Kobe as Schwartz?

Ralph Wiley discusses Kobe Bryant as NBA puppet master. I wonder who his Malkovich is? Don't we all have one?

TV Turntablism

Watching Hockey Day in Canada last Saturday on the CBC, it dawned on me how often hockey players look at the jumbotron to review a play after it has occurred. Then I realized how often NFL players do it as well. Since I am usually watching basketball on television, and the players don't have the time to check the jumbotron that often, I didn't grasp the significance of this until now: the production of the televised professional sporting event is non-linear in time, in the same sense that the hip-hop turntablist produces music by playing a record and scratching it back and forth.

A Note on Gambling

McLuhan (1964) notes that:

"In tribal societies, gambling … is a welcome avenue of entrepreneurial effort and individual initiative. Carried into an individualist society, the same gambling games and sweepstakes seem to threaten the whole social order. Gambling pushes individual initiative to the point of mocking the individualist social structure. The tribal virtue is the capitalist vice.

… When we too are prepared to legalize gambling, we shall, like the English, announce to the world the end of individualist society and the trek back to tribal ways" (p.207).


McLuhan, M. (1964). Understanding media. New York: New American Library.

Time Out

The fundamental imperative of sport in modernity is to create a wormhole.

The fundamental imperative of sport in modernity is to function as a vessel of Truth.

Truth in sport is measured by score. Truth is arbitrated by referees and umpires. Fans are the jury and statistics are the evidence.

In a postmodern sport world, where the significance of score is subverted, sport's role as vessel of Truth is cast in doubt. This is frightening to many and why there is such a blind devotion to traditional professional sport consumption: in an uncertain world, sport offers a temporary safe harbour — by assuring us with Truth.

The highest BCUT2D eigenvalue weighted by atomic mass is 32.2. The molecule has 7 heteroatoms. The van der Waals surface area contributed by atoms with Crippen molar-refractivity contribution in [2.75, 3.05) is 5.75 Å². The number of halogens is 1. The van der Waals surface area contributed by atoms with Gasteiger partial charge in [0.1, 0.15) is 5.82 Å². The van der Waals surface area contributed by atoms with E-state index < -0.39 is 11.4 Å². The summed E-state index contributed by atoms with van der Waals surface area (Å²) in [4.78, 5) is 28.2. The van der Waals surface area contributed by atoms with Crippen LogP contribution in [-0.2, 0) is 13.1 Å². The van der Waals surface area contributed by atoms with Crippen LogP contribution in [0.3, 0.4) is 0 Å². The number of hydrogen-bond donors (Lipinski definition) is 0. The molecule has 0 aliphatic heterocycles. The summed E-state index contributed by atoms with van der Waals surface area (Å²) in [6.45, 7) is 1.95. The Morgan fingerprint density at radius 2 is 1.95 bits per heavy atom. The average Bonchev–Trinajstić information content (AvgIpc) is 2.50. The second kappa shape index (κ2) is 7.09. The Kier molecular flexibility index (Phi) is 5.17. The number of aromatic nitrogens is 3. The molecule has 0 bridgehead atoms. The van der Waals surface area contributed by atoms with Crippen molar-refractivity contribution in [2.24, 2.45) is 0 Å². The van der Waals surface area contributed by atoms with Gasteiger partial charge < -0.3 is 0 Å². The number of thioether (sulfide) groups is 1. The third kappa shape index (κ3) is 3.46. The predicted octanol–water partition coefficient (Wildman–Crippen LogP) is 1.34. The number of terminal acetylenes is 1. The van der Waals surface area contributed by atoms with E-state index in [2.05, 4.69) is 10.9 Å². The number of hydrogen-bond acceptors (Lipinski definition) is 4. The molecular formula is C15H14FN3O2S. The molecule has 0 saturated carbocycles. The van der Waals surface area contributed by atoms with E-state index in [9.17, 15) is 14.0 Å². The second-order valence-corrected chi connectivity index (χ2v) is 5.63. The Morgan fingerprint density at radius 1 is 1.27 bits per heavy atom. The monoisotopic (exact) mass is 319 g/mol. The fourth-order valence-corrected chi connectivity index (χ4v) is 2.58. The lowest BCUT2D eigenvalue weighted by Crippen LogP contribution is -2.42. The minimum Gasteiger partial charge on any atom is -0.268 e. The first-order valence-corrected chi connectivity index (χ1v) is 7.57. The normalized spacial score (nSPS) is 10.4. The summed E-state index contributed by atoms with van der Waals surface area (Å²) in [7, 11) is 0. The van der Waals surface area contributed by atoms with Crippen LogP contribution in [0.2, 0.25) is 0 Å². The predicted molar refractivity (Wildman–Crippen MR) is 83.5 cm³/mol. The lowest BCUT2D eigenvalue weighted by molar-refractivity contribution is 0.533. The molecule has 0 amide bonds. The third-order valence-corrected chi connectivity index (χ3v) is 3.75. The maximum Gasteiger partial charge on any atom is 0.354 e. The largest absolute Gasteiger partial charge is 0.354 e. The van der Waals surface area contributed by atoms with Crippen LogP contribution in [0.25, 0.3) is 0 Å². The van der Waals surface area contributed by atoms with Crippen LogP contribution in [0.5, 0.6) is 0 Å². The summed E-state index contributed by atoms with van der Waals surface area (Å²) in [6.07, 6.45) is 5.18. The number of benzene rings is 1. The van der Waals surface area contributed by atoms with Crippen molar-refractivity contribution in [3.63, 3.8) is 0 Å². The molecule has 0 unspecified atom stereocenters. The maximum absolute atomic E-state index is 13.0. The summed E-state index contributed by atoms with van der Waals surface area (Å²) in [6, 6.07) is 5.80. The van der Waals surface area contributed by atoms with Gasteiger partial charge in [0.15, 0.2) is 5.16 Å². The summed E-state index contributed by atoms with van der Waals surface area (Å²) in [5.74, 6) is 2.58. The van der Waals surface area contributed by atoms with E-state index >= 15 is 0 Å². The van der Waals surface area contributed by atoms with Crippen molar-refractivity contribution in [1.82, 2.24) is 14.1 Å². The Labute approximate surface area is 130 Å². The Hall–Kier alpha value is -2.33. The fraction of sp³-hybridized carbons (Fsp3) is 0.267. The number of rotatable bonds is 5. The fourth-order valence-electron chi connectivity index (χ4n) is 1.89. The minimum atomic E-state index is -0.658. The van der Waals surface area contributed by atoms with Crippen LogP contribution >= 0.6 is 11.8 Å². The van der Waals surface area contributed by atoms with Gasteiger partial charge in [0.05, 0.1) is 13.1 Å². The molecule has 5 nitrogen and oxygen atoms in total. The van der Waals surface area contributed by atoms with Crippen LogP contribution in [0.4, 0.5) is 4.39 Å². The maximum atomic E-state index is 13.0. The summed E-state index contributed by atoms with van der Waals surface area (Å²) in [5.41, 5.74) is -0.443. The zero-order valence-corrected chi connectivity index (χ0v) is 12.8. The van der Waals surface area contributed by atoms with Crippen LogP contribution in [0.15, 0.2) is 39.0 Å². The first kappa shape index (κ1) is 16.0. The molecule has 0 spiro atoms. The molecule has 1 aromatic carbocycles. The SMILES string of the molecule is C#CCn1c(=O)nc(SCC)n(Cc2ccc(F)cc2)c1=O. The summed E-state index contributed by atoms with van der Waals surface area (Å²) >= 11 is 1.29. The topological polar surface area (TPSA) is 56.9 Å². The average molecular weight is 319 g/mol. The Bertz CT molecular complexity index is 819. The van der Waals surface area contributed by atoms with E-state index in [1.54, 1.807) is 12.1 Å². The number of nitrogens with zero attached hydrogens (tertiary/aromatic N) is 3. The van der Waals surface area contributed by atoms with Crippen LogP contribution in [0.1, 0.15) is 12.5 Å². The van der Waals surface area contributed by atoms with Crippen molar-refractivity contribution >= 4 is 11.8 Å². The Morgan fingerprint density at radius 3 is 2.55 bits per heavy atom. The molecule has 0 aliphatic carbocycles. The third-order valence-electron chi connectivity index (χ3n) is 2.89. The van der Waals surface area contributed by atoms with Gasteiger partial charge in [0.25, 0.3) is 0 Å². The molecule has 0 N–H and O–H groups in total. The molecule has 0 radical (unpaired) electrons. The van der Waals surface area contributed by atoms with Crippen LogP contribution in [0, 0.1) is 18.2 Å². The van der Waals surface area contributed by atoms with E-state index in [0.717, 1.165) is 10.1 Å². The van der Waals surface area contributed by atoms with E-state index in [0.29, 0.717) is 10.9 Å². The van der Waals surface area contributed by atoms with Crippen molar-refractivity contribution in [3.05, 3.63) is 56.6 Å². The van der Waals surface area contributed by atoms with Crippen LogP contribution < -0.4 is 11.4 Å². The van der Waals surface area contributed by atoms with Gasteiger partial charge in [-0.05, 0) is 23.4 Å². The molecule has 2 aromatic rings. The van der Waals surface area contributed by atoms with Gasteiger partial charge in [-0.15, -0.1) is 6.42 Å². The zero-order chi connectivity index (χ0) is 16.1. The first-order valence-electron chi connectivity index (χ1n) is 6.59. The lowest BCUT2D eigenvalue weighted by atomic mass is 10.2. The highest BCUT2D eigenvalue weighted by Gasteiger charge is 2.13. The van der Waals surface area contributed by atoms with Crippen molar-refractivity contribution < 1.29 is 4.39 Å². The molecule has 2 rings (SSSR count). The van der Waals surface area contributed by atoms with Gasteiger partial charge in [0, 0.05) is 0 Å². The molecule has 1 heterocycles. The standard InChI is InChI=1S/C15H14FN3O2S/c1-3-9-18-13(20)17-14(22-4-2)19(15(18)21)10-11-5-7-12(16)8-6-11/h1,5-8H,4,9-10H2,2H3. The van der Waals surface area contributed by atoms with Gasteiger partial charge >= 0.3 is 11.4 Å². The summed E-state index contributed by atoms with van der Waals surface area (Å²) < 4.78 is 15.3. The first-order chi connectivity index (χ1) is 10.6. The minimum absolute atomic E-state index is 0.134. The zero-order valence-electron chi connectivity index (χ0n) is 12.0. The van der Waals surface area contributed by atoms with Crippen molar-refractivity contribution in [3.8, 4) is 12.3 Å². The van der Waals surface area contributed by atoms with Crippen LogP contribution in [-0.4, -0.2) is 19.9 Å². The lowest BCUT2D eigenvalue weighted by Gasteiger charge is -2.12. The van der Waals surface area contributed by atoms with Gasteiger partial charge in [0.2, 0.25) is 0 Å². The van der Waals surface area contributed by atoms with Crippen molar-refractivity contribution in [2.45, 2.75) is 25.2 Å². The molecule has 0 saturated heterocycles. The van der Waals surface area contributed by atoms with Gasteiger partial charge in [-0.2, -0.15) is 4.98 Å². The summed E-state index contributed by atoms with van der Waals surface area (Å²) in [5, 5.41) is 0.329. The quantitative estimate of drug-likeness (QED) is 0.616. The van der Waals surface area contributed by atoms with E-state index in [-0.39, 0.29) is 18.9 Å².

I've been meaning to blog about this for some time now, but have you seen SlamBall, the crazy new made-for-television sport where basketball meets trampolines in a series of violent mid-air collisions and ferocious dunks? Let me tell you, it is something else.



[Aside] Rob Wilson, who played basketball at the University of Toronto when I was playing at Queen's, now plays stopper for the Bouncers. Neat, eh?



Courtesy of SlamBall

Slate's Robert Weintraub gives an excellent overview of the appeal of the sport, noting that "SlamBall is everything the XFL wanted — and failed — to be. A traditional sport has been stripped down to its most athletic and violent elements, with all-access cameras recording every move while toughs with nicknames like 'The Landlord' and 'Inches' growl and taunt with WWF-like aplomb."

(He also called the XFL a "Spruce Goose", though I prefer "New Coke".)

I think it goes a little beyond that, though. It is the amplified reflexes that is the hook here, the ability to escape the limits of our own bodies. Everything else, we've seen before.

There is one other difference: SlamBall is played in a warehouse studio in Los Angeles with six teams, none of whom have a civic affiliation. They also have a portable studio that they plan to take out on the road, bringing the sport town to town — kind of like the WWF. The moral of the story: SlamBall doesn't carry the carry the expensive stadium infrastructure of traditional professional team sports, yet they still have sport media revenue potential. And if they can keep labour costs down by retiring SlamBall after a few seasons, Warner Bros. will have found a profitable little niche in the professional sports industry.

It's what I call short-product-life-cycle, made-for-television sports, or SPLCMFT sports (for short, heh heh). I think they — SlamBall and future SPLCMFTs taken together — have the potential to cause real problems for the established industry incumbents (read: NFL, MLB, NBA, NHL).

SlamBall CEO Mason Gordon (who is also a player) weighs in with his version of the sport's future.

The Wormhole Laboratory?

An excerpt from a Torson Group white paper called Torson Sports Cybernetics:

The greatest Sydney Games of the XXVII Olympiad have started!!! This is a unique opportunity for Torson Group, Inc. R&D to promote the novel multidisciplinary scientific discipline : Torson Sports Cyber-netics — SC for short. This is the Sports Science for the III Millennium,
the Know-How to Make the "Olympic Gold".

SC combines the essential principles of sports physiology, anatomy, biomechanics, and psychology, with mathematical apparatus of modern physics — inside the unique framework of cybernetics, and having the unique goal : the SUPREME SPORT RESULT.

Is it pseudo-science? Maybe. (It's certainly pseudo-English…). But it speaks to a deeper truth: that the health sciences will play a significant role in the evolution of virtual sport.